Behavior and Neurosis.

Arch Intern Med (Chic). 1943;72(4):562. doi:10.1001/archinte.1943.00210100135008.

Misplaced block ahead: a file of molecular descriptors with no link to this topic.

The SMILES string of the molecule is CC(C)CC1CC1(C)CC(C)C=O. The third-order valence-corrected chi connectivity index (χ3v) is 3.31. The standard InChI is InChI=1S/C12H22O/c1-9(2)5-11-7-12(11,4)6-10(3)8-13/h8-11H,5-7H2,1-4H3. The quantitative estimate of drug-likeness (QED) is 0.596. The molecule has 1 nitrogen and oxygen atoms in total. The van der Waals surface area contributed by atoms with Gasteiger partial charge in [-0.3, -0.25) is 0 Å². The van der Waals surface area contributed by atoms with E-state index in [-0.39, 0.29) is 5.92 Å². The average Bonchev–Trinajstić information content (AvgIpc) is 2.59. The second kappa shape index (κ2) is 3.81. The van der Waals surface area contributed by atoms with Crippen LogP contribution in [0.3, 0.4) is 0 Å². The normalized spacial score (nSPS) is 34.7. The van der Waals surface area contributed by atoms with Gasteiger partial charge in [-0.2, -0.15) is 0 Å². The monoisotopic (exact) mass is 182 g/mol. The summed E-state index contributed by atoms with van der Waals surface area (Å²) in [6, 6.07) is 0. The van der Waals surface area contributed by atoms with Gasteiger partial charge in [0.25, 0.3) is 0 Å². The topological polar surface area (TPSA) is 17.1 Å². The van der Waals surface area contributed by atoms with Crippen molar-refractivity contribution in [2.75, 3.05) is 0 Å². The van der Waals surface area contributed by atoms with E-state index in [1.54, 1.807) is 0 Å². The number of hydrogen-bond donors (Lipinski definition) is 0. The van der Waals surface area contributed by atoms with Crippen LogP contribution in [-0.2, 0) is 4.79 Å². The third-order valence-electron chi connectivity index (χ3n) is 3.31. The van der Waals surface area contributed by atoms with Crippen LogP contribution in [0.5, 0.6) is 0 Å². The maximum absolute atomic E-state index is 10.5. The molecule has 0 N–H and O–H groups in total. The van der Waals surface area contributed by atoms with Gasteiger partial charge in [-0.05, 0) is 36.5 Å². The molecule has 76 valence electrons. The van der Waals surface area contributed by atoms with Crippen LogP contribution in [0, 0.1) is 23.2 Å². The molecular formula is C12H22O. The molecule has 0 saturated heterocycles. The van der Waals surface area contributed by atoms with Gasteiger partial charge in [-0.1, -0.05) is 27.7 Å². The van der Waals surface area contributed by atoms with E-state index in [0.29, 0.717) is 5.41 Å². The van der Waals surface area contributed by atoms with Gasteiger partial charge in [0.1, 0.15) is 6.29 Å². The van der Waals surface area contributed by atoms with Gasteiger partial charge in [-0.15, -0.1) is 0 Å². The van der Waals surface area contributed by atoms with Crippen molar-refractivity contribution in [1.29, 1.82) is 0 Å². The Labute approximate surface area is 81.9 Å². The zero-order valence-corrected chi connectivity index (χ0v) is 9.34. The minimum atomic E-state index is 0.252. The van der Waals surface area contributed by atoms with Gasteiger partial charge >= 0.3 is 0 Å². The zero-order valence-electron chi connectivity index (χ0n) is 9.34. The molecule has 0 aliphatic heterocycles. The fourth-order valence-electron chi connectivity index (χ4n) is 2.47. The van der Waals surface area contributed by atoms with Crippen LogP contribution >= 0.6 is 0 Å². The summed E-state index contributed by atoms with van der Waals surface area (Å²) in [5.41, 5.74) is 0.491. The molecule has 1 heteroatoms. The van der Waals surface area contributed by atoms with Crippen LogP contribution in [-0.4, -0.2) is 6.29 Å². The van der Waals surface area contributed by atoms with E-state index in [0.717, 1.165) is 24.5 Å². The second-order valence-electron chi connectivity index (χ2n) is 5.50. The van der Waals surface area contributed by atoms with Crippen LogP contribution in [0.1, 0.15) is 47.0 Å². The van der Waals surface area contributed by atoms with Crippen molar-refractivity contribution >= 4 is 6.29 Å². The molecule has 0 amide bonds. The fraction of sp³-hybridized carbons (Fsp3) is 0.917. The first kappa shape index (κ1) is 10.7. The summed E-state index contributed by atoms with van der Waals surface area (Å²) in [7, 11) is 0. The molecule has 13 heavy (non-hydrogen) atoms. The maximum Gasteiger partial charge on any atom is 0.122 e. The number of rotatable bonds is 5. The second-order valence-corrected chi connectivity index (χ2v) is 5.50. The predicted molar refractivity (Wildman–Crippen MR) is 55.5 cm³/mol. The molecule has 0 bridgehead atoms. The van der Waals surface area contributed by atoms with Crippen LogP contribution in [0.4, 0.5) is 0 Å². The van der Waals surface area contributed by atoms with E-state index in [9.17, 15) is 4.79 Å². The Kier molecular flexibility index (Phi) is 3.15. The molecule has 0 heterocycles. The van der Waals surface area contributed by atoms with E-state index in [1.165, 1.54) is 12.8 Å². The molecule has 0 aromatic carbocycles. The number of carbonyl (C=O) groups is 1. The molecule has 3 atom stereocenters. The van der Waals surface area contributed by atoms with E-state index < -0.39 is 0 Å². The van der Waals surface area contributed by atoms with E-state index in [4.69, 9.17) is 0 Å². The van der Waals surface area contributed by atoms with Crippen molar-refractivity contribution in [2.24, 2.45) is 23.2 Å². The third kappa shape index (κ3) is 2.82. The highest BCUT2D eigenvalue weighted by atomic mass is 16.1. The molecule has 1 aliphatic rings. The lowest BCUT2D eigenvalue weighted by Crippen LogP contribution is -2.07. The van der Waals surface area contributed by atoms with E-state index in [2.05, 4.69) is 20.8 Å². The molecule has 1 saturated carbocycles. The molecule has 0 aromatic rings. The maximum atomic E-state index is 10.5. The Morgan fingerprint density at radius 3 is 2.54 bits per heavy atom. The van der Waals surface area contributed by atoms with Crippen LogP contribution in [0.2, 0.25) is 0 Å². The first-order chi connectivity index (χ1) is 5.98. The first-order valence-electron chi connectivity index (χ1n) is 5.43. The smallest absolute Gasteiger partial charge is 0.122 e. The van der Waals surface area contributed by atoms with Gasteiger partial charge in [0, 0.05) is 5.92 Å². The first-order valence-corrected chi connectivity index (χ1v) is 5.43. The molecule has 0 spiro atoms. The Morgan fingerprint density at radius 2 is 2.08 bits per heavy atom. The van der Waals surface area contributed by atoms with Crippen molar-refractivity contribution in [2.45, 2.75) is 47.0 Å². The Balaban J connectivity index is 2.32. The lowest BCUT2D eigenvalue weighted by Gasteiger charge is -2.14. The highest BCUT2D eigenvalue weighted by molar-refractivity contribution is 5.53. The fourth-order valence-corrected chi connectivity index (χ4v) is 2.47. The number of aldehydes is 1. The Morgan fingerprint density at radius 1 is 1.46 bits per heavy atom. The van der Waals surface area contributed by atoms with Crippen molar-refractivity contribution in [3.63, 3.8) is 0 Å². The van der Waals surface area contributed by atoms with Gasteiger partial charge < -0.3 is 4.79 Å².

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Dr. Masserman has done a thorough and workman-like job. This is true both of his experimentation and of his study of the various interrelated fields with which his experimentation is concerned. His theoretic approach to the problem—the experimental induction and reduction of "neuroses" in cats—is holistic, and he is at great pains to refute the mechanistic concepts of the representatives of the Pavlovian and the post-Pavlovian school of thought. They, he says, are guilty of entangling themselves in an ever increasing complexity of terminology in an effort to uphold a position which can be more easily and coherently explained by assuming: "(a) that behavior is motivated by the needs of the organism; (b) behavior is reactively attuned to the animal's interpretation of the physical and social meanings of its environment; and (c) that instinctual satisfaction and adaptation may be supplemented even in animals by expressive, substitutive, or symbolic conduct," (p.


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